Ministerial Alliance Calls for Safety Summit

By Pastor Leon Emerson

The Greater Metro Denver Ministerial Alliance will call community leaders from the areas of business, education, government, public safety, public and private health, and religion to our first ever Metro Denver Safety Summit. Long before the recent killing of officer Celina Hollis in City Park and the countless killings that have taken place throughout the metro Denver area the GMDMA has called for a community/safety summit to deal with the rash of black on black violence and other violent crimes that are being committed in our community.

The purpose of the Metro Denver Safety Summit is to invite key persons in the community who are committed to addressing our issues of violence. The GMDMA believes that no one entity will be able to solve the issues of violence because the reasons for violence are many. The role education plays, especially our school system, in eradicating violence is critical. Poor education and violence share a very close relationship. We need the DPS Superintendent and other state and local educators to take part in this event.

If poor education and violence share a relationship, then poor economics and violence are wedded to each other. People who are challenged financially and aren’t able to acquire basic necessities often turn to violence as a response to being without. The Business community has a role to play in addressing crime in this community and it may have one of the biggest responsibilities of all. The GMDMA will call upon the Mayor of Denver and the Governor of Colorado to assist us with the business community in making a serious effort to develop an employment model and small business opportunities for those in the black and brown community. There is no denying that the crime committed in our community is ripe with and full of economic implications. It will be crucial to our success that the business community has a “buy-in” around our efforts.

We will be asking for support from our elected officials. There are things that can be done, legislatively, to address crime and violence in Denver and Colorado. The GMDMA believes that the penalty for possessing an illegal firearm in the commission of a crime should be severe. The process by which guns are bought and sold must be closely scrutinized and even changed. Gun dealers and gun sales must be monitored with more oversight and vigilance. Our politicians must be willing to make laws that penalize those who use guns illegally.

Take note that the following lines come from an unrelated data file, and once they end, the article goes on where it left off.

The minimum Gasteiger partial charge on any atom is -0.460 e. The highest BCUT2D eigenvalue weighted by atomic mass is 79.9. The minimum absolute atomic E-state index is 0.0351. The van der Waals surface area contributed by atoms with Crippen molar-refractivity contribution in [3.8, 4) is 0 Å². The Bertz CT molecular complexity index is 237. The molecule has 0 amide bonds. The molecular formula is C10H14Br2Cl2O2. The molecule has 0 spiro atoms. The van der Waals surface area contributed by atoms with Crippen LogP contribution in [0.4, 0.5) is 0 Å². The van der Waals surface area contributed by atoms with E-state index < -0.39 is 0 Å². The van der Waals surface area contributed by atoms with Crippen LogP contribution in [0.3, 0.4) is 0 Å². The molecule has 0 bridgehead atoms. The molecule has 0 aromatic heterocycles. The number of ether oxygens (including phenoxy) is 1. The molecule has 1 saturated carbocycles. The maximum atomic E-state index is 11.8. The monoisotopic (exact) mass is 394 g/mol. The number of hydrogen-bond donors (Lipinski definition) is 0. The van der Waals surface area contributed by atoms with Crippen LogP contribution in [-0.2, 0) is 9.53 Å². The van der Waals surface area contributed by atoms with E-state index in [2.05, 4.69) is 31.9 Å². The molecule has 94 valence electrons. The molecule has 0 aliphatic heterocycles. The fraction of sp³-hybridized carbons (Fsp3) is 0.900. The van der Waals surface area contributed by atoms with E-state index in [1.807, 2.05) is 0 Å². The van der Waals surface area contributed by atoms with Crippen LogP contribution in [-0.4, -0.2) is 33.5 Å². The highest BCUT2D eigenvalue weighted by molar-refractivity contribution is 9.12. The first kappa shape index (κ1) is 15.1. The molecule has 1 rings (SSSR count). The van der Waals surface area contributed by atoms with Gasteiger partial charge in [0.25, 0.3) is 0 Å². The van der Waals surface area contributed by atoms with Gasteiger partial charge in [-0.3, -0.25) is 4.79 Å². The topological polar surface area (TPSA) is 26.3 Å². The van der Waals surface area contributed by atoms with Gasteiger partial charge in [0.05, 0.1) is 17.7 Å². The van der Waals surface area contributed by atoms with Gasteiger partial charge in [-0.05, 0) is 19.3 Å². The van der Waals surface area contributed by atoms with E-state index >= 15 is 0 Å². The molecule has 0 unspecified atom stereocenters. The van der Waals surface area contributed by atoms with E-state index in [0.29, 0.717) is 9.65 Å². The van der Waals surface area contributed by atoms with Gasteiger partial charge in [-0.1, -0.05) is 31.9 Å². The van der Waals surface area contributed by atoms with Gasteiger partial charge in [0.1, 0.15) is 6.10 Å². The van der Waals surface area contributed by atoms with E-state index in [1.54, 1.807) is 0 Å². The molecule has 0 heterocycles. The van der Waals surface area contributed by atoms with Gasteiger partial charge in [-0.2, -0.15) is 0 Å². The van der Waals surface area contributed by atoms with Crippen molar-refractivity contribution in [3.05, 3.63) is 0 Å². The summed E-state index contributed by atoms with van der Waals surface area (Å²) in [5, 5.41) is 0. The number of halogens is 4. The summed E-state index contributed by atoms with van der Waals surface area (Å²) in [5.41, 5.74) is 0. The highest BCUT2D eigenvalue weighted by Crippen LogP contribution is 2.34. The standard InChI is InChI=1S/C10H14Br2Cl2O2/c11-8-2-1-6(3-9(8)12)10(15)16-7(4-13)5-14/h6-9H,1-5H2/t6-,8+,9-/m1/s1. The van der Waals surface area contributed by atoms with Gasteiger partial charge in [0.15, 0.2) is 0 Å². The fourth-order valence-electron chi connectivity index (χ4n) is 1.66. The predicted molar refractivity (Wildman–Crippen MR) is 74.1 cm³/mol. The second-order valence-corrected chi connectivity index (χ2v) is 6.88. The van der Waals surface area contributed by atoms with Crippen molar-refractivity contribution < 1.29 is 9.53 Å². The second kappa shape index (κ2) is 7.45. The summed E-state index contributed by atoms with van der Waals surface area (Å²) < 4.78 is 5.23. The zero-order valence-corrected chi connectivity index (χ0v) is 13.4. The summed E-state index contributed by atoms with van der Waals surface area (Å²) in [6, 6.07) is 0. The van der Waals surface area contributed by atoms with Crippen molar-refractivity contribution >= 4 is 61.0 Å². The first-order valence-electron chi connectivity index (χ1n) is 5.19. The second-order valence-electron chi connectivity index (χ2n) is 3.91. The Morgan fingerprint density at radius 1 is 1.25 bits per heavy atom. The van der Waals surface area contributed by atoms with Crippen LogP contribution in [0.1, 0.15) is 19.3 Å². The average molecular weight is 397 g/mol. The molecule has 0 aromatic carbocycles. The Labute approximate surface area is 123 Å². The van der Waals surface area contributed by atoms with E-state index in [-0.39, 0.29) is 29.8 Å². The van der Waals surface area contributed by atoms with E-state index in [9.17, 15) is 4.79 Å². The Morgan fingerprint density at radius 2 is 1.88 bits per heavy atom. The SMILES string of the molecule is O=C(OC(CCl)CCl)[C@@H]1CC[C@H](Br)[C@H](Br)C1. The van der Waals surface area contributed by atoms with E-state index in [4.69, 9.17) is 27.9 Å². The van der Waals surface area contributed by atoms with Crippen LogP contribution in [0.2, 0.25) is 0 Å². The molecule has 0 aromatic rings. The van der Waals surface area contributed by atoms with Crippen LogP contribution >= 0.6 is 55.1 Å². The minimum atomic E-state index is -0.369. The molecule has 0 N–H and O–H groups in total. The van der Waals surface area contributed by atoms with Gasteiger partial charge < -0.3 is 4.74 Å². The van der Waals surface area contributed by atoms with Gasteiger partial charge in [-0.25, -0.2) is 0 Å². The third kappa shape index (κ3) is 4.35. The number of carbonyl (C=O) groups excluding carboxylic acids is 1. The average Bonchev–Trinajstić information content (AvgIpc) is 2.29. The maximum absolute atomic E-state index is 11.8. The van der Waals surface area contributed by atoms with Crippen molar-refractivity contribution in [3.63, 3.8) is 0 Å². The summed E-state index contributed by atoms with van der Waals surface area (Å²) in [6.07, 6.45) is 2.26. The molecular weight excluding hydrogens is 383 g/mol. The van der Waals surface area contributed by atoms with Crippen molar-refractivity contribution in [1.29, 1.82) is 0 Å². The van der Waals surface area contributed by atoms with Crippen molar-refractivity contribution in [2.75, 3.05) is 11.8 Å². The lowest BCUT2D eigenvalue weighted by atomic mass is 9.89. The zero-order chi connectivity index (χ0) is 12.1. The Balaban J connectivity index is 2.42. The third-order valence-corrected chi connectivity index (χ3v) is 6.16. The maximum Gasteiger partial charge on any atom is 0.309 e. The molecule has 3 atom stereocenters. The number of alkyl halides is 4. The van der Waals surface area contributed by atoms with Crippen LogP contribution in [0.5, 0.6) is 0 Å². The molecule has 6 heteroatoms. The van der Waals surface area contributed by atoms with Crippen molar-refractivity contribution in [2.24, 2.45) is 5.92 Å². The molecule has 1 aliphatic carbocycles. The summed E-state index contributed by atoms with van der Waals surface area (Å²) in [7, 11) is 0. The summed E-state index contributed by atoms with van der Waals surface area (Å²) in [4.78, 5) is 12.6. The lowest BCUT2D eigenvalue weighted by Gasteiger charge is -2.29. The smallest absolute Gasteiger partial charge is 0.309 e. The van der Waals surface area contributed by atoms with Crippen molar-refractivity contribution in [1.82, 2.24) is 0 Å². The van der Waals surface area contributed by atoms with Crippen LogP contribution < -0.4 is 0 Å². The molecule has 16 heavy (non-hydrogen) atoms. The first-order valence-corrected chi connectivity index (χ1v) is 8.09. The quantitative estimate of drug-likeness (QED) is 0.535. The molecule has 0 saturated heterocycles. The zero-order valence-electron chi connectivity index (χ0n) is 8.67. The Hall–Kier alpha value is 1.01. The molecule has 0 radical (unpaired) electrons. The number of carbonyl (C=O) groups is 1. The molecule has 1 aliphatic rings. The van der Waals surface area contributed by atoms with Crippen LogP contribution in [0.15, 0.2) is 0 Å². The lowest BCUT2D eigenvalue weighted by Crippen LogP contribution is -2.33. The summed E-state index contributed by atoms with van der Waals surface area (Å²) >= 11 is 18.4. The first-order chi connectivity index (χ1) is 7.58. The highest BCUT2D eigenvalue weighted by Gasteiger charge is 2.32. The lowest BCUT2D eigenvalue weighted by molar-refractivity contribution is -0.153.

We will need the mental health community and the public health community to be involved. Our people must be treated for years and decades of generational hatred. Our experience in this country cannot be minimized. We have mental health issues that are compounded by historical trauma and all of the immediate trauma faced by black folk everyday who live in America.

We need local police departments and the sheriff’s departments and even the fire departments to join our efforts. They represent public safety in this community. The police cannot solve all of our problems by simply arresting more people. We have to help our police officers and other safety officials with better and more ethical community policing. We must play a role in our own safety. If we see and know of those who commit crime in our community, we must be willing to tell. The “no snitching” rule in our community must cease. How can any civilized culture allow crime and murder to happen next door and you not tell what you see? If you allow it to happen next door, it’s coming to your door next! We have to take responsibility for our own community safety. No one, not even the police, is obligated to take care of you. We must take care of ourselves!

And then we are inviting the religious community to join us at this summit. We must be the beacons of light in the community. Love is the answer. We know that it really isn’t violence that’s the problem. Violence is a symptom of hate. Hate is the problem-self-hate. It is an epidemic among black/brown youth and black/brown people throughout this country. We were taught self-hate and just like our slave masters taught us to hate, we can teach ourselves not to hate. If you learned hate, you can unlearn hate.

We hate because we don’t know who we are. Hatred is about identity or the lack thereof. People who hate, especially believers, don’t know who they are. It was the German poet Johann Goethe who said “Hatred is peculiar. You will always find it strongest and most violent where there is the lowest degree of culture.” In other words, wherever people are acting like animals toward each other, wherever you have people who see themselves as animals, hatred will take on a violent form.

We will need the faith community to remind us and help us shape our identity. Only love will conquer hate. That is the message of Jesus Christ to the world. Our God is a lover of all people and he commands us to love all those God loves. When we love, we never kill what we love. We protect it and preserve it for as long as we can. I do hope that you, the community, lend your support to us as we seek to bring our community together and address this epidemic of violence in Denver.

  • Details of Summit:
  • Where: Now Faith Christian Center Church
  • When: July 28, 2012
  • Who: Political, Business, Religious, Education, and Health Leaders
  • Agenda: TBA
  • Time: 8:00am.-5:00pm.
  • Breakfast and lunch provided.

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